The front of the Highland County Senior Citizens Center is getting a face-lift after a June storm that damaged most of the large plate glass windows on the side of the building facing Muntz Street in Hillsboro.
Before the June 24 storm, seven windows measuring 6 feet by 7 feet, plus one smaller window, made up a large portion of the Muntz Street side of the building. Mechell Frost, executive director at the senior center, said she has been told that although some of the windows have been replaced in recent years, the building was constructed with the windows when Kroger opened there in 1959.
She said the June 24 storm completely blew out four of the seven large windows and damaged two others.
They are being replaced this week with a mix of four 4-foot by 4-foot windows and metal siding.
Frost said the large windows have been a cause of concern in the eight years she has been director of the center. She said in that time two of the large windows had to be replaced, one due to vandalism and the other due to weather, and the smaller front window also had to be replaced, but she is not sure what caused the damage.
“I’m pleased with how the building is going to look with the new windows,” Frost said. “It was time for them to be updated. The new windows will be more energy efficient and more safe, and it’s just a nice face-lift for the center. I think it looks sharp.”
When the storm rolled through in June, Highland County Emergency Management Agency Director Dave Bushelman said the damage at the center was caused by a quick drop in atmospheric pressure. He said that according to the National Weather Service, straight line winds of up to 70 mph caused damage in other areas around the county that day.
But around the center there was little other noticeable damage other than a few small limbs down.
When the center’s windows blew out, they left glass piled on the floor of most of that side of the center. The glass was so thick near the windows that carpet had to be replaced in an area the center calls its “living room.”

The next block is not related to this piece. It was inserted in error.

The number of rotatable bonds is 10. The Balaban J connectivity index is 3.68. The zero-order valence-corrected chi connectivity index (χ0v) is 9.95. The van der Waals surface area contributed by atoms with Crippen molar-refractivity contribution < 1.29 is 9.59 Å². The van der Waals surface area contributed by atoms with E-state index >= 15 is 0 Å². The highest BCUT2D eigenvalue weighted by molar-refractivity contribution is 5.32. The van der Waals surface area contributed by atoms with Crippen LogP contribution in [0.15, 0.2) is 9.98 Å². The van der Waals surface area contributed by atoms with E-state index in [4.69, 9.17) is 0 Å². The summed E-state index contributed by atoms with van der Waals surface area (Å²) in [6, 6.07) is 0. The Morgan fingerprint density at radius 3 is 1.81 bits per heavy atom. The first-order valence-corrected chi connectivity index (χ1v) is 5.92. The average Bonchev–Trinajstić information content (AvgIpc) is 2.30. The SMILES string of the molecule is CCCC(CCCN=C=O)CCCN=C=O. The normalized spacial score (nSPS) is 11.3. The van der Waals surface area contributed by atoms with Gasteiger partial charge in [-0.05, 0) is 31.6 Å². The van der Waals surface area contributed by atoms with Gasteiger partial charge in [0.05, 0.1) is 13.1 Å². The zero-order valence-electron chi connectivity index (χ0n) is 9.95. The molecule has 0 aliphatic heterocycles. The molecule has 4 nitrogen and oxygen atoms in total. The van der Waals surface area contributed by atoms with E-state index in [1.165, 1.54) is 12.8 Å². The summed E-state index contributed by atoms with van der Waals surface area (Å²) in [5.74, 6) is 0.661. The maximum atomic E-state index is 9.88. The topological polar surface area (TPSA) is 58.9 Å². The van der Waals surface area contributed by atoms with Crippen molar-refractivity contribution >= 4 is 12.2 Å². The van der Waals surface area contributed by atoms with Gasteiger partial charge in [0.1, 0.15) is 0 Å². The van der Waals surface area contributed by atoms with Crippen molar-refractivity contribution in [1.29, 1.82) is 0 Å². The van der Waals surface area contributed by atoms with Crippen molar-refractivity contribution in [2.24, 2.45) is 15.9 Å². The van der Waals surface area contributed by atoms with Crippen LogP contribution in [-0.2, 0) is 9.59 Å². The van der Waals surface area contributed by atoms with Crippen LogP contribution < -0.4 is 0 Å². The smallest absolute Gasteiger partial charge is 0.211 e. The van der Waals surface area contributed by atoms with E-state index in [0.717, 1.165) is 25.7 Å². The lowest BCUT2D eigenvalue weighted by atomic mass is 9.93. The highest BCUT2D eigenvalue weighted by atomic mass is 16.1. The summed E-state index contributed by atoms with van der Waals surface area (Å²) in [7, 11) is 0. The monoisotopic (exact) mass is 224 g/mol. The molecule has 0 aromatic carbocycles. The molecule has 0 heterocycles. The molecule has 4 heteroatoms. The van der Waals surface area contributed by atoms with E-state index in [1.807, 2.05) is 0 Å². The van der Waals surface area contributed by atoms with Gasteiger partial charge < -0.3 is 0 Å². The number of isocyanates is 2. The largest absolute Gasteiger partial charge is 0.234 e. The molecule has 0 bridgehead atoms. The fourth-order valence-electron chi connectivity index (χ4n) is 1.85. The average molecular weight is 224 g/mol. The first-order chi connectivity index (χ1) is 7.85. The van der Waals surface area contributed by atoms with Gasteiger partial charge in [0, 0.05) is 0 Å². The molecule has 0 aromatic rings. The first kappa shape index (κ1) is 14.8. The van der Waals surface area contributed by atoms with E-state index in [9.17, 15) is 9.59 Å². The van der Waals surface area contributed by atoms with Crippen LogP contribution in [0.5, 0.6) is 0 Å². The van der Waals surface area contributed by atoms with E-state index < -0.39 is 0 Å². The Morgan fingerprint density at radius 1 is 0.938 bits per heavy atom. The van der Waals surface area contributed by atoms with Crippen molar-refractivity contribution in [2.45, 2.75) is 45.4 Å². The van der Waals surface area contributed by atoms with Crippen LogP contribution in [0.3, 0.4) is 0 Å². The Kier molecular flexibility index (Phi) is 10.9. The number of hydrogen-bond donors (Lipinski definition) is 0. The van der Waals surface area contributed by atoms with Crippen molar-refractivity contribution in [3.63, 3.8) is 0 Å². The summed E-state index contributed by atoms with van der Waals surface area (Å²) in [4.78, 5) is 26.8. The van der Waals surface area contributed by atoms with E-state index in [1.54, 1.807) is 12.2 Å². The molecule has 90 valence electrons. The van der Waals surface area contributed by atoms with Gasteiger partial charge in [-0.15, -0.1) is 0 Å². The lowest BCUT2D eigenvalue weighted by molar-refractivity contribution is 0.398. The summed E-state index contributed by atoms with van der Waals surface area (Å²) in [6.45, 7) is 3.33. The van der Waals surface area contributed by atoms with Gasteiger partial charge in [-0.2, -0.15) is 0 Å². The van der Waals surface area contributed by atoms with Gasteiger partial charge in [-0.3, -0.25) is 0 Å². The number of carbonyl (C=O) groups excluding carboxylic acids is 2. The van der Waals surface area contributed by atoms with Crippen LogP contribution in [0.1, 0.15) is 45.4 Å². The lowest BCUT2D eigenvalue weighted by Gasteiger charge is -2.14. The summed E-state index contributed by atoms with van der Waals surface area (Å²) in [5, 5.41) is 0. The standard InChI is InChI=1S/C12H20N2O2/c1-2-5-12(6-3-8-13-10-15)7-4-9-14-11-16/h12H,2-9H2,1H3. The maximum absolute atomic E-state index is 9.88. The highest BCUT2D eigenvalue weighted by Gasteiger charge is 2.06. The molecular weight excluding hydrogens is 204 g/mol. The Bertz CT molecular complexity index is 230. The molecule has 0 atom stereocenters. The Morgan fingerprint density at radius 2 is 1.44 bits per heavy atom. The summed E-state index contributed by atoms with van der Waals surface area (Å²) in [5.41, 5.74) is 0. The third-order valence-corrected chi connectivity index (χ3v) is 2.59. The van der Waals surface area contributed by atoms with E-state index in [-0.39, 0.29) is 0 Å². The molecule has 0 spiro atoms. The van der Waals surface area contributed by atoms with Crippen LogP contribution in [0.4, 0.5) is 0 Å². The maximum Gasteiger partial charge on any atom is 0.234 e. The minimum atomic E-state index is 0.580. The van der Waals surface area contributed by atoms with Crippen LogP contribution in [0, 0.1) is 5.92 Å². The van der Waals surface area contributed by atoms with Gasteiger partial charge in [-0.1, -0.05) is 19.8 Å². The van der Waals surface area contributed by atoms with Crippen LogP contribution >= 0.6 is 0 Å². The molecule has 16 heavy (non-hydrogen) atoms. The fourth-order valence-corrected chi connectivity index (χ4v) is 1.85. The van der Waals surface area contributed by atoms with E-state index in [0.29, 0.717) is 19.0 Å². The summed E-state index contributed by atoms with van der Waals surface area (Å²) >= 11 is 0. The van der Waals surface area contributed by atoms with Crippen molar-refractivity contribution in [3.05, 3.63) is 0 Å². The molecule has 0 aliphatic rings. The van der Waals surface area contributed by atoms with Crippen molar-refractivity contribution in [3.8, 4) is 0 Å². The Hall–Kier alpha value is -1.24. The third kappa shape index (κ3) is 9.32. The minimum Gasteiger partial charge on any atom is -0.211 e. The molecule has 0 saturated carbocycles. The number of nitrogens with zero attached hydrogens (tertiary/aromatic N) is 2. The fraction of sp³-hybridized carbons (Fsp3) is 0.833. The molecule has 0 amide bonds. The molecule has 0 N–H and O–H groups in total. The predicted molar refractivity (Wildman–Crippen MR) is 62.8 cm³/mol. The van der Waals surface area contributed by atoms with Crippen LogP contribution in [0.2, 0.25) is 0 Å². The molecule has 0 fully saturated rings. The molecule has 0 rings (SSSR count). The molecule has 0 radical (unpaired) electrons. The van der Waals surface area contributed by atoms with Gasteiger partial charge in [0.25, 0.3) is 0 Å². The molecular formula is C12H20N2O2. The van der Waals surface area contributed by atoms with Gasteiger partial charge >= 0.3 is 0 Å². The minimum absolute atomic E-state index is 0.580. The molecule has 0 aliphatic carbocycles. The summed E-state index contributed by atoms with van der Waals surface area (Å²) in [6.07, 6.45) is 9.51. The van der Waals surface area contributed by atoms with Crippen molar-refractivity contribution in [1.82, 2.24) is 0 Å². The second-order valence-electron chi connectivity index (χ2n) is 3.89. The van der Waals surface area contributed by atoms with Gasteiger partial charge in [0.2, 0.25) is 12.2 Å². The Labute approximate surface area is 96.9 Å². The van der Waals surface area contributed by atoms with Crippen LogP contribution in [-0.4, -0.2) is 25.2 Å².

“The carpet was completely saturated with glass pieces anywhere from teeny tiny to huge,” Frost said. “It was just too much. The carpet had to go.”
It has been replaced by floating plank wood floor, Frost said.
Besides the windows and carpet, Frost said the storm damaged or knocked several ceiling panels to the floor, some of the panel framing was bent, and power was knocked out to portions of the building. That included the freezers and refrigerators. The center was closed for a few days because of dust and debris, and the center’s Meals on Wheels program was canceled for at least a day.
Frost said the center’s insurance has covered the cost of the repairs.
This Saturday the center will host its annual Southern Hills Community Bank presents Cookies with Characters event, featuring at least 20 characters similar to those on popular children’s shows. There are three sessions starting at 9 a.m., 11 a.m. and 1 p.m., and Frost said tickets are available for each one. Tickets are available at www.highlandseniors.com or at the door, but Frost said she could not guarantee that tickets will still be available for all three time slots the day of the event.
Call the center at 937-393-4745 for more information.
Reach Jeff Gilliland at 937-402-2522.